April 2, 2021

Spring training really is meaningless after Kepler, Buxton shine at plate in loss

Twins outfielder, Max Kepler, singled, doubled and tripled in Game 1 of the regular season on Thursday, reminding Twins fans everywhere (OK, me) that spring training results are pretty much meaningless. Kepler hit all of .070 during spring training, but it sure didn’t seem to matter on Thursday. Also bucking the trend was, Byron Buxton, who hit a towering home run, and then there was Kenta Maeda…

Starting pitcher Maeda was absolutely stellar during spring training, but wouldn’t you know it? He actually labored on Thursday, tossing 88 pitches over four-plus innings. He allowed two runs (one earned) on six hits with two walks and five strikeouts. Unfortunately, one of those walks forced in a run.

The Twins were leading the Milwaukee Brewers 5-2 when the wheels came off late in the game. And despite Kepler’s good showing at the plate, he misplayed what appeared to be a sure out (it was scored a hit, not an error), which contributed to a three-run rally that tied the game and forced extra-innings.

Brewers flamethrower, Josh Hader, struck out the side in the 10th to earn the win for Milwaukee. Twins relievers Alex Colome and Randy Dobnak were tagged with the blown save and loss; however, the four runs they allowed were unearned. The Brewers finally won in walk-off fashion, 6-5.

Jose Berrios gets the ball on Saturday.

Extra innings…

-Here’s the irony of ironies: Flawless fielder, Andrelton Simmons, committed an error in Game 1 of the season.

-Josh Donaldson doubled in his first at bat then pulled up lame at second base with an apparent injury. Let’s hope it’s not too serious.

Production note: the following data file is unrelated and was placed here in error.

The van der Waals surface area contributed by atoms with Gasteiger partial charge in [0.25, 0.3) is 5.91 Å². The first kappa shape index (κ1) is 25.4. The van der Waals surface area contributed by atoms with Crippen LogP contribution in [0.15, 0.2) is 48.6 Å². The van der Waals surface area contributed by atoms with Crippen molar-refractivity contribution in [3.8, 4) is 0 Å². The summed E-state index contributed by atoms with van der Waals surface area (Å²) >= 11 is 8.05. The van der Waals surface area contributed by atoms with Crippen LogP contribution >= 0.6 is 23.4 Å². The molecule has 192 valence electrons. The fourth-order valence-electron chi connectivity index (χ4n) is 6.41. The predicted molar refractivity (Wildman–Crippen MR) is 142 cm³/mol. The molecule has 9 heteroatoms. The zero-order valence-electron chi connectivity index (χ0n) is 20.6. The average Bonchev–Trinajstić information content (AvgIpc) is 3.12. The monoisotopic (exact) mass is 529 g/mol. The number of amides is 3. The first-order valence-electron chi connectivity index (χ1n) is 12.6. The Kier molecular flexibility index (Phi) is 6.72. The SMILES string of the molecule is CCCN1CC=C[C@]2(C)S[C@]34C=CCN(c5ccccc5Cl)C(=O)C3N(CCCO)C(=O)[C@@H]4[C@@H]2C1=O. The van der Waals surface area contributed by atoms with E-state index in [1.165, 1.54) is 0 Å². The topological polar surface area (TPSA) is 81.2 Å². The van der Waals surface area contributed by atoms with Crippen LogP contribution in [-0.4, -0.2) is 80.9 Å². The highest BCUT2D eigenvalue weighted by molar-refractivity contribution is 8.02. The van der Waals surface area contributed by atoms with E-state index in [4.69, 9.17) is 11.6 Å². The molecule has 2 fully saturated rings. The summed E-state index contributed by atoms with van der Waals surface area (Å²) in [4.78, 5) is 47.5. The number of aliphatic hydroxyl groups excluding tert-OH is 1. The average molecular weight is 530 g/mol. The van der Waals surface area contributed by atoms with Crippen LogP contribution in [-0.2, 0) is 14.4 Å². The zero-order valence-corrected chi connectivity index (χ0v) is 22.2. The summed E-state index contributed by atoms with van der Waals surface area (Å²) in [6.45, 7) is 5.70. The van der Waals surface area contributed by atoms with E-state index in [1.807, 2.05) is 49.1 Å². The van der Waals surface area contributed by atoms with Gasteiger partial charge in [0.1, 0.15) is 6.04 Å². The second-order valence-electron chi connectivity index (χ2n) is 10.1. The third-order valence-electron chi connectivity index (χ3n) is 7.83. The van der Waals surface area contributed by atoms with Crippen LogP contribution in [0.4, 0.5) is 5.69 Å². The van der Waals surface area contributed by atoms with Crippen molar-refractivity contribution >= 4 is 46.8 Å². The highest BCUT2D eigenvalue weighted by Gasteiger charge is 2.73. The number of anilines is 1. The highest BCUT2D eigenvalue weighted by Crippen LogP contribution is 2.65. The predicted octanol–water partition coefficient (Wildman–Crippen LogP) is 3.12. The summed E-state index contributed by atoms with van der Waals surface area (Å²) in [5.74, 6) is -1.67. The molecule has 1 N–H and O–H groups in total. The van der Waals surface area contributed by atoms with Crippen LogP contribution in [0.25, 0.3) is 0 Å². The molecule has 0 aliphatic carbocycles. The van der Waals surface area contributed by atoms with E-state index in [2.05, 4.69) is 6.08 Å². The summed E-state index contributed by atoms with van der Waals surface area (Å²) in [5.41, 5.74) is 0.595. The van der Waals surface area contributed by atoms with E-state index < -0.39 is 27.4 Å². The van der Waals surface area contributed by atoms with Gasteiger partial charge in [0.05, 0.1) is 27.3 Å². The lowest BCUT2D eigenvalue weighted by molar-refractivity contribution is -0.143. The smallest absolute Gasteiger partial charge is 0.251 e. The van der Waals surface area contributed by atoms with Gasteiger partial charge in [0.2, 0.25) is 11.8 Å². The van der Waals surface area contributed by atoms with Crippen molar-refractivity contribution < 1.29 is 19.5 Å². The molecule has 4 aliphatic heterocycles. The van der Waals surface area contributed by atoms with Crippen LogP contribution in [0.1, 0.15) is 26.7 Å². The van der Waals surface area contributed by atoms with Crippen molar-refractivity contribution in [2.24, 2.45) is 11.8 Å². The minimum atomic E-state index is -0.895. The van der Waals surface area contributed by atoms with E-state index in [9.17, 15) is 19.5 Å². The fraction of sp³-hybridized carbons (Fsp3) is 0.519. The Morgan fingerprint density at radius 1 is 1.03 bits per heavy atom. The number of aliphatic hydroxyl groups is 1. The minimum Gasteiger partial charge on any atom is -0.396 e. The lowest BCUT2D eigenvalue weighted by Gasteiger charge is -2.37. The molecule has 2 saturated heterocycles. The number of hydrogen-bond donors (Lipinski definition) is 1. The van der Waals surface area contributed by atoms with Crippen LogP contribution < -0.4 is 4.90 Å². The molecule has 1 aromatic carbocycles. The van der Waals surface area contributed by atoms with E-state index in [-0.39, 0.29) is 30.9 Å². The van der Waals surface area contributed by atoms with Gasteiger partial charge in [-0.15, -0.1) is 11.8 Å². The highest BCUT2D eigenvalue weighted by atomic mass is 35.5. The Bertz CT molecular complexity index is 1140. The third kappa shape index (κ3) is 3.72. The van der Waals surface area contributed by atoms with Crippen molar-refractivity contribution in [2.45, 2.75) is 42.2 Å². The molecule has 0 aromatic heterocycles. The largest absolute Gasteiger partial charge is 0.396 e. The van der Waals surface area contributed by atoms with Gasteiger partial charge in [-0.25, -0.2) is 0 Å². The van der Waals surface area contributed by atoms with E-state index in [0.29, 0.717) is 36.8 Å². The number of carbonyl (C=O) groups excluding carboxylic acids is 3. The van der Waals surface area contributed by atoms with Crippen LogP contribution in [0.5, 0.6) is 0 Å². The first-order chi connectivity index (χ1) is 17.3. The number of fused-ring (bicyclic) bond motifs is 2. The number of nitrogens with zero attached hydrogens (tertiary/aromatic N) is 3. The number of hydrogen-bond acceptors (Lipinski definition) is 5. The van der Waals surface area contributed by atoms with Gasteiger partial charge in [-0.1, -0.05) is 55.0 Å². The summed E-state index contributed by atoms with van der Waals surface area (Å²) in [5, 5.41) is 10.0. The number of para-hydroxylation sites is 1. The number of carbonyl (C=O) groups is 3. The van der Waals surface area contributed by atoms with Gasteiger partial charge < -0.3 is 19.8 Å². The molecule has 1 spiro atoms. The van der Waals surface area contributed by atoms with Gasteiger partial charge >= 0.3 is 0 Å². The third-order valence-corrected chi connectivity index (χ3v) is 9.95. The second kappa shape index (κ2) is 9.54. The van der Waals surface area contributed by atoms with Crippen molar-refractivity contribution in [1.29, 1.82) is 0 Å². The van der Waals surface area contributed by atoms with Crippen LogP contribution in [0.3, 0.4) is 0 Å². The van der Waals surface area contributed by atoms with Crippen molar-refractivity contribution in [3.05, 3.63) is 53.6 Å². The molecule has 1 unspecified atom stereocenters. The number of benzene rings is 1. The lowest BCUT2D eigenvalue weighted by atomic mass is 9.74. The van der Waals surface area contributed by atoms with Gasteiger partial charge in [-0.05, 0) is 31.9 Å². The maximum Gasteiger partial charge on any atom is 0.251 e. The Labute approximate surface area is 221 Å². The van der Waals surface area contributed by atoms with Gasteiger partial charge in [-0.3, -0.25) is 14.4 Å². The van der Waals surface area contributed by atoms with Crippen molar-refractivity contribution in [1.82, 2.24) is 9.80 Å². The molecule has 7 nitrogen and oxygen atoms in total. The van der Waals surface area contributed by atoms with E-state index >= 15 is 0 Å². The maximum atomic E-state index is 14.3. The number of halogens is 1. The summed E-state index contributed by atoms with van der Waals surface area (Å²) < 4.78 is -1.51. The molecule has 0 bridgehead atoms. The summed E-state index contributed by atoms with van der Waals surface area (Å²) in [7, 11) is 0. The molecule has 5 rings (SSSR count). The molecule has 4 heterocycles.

-The Twins scored five runs on 10 hits. In addition to Kepler and Buxton, Luis Arraez had a pair of hits and Simmons had two as well. The Twins also struck out 17 times as a team and left 13 men on base. They were 3-for-12 with runners in scoring position.

-Brewers closer Hader is scary good. Twins hitters looked completely overmatched as Hader slung it in there at 100 miles per hour.


Hi, I’m Rolf Boone, Twins fan.

I became a fan of the Minnesota Twins after a friendly wager in the early 1980s. I survived Ron Davis, the meltdown in Cleveland, Phil Bradley at the Kingdome and then marveled at a rising generation of stars and two World Series wins in 1987 and 1991. Brad Radke made the 1990s bearable, while Kirby Puckett’s eye injury, exit from the game and eventual death made it almost too much to bear. The new century ushered in more talent — Joe Mauer, Johan Santana, Joe Nathan, Torii Hunter, Justin Morneau — and consecutive seasons of playoff baseball, followed by consecutive seasons of losing baseball. A winning season returned in 2015. So here we are. Go Twins.